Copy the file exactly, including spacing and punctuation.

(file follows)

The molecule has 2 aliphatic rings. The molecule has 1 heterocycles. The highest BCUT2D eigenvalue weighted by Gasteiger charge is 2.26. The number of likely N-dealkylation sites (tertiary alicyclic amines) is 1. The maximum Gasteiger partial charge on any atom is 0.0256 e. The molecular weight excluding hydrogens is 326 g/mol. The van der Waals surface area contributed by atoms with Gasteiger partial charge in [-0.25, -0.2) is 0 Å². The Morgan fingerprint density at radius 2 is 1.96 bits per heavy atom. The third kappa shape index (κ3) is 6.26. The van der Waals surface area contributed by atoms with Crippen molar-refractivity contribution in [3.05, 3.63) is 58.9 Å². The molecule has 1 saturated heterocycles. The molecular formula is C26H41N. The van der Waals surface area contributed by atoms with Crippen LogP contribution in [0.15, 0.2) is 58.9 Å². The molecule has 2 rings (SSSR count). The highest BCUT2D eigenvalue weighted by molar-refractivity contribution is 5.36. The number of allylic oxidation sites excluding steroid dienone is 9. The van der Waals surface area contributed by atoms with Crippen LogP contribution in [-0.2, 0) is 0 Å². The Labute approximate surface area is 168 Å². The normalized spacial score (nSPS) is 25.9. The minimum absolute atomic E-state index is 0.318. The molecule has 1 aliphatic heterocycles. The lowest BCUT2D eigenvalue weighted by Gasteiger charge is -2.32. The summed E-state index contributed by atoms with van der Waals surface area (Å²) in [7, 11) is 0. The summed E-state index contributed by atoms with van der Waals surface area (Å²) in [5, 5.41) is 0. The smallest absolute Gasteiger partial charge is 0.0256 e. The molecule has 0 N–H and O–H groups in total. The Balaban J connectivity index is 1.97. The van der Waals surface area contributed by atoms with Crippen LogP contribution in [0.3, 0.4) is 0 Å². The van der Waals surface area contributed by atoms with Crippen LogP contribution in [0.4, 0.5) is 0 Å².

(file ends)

The molecule has 2 aliphatic rings. The molecule has 1 heterocycles. The highest BCUT2D eigenvalue weighted by Gasteiger charge is 2.26. The number of likely N-dealkylation sites (tertiary alicyclic amines) is 1. The maximum Gasteiger partial charge on any atom is 0.0256 e. The molecular weight excluding hydrogens is 326 g/mol. The van der Waals surface area contributed by atoms with Gasteiger partial charge in [-0.25, -0.2) is 0 Å². The Morgan fingerprint density at radius 2 is 1.96 bits per heavy atom. The third kappa shape index (κ3) is 6.26. The van der Waals surface area contributed by atoms with Crippen molar-refractivity contribution in [3.05, 3.63) is 58.9 Å². The molecule has 1 saturated heterocycles. The molecular formula is C26H41N. The van der Waals surface area contributed by atoms with Crippen LogP contribution in [0.15, 0.2) is 58.9 Å². The molecule has 2 rings (SSSR count). The highest BCUT2D eigenvalue weighted by molar-refractivity contribution is 5.36. The number of allylic oxidation sites excluding steroid dienone is 9. The van der Waals surface area contributed by atoms with Crippen LogP contribution in [-0.2, 0) is 0 Å². The Labute approximate surface area is 168 Å². The normalized spacial score (nSPS) is 25.9. The minimum absolute atomic E-state index is 0.318. The molecule has 1 aliphatic heterocycles. The lowest BCUT2D eigenvalue weighted by Gasteiger charge is -2.32. The summed E-state index contributed by atoms with van der Waals surface area (Å²) in [7, 11) is 0. The summed E-state index contributed by atoms with van der Waals surface area (Å²) in [5, 5.41) is 0. The smallest absolute Gasteiger partial charge is 0.0256 e. The molecule has 0 N–H and O–H groups in total. The Balaban J connectivity index is 1.97. The van der Waals surface area contributed by atoms with Crippen LogP contribution in [0.3, 0.4) is 0 Å². The van der Waals surface area contributed by atoms with Crippen LogP contribution in [0.4, 0.5) is 0 Å².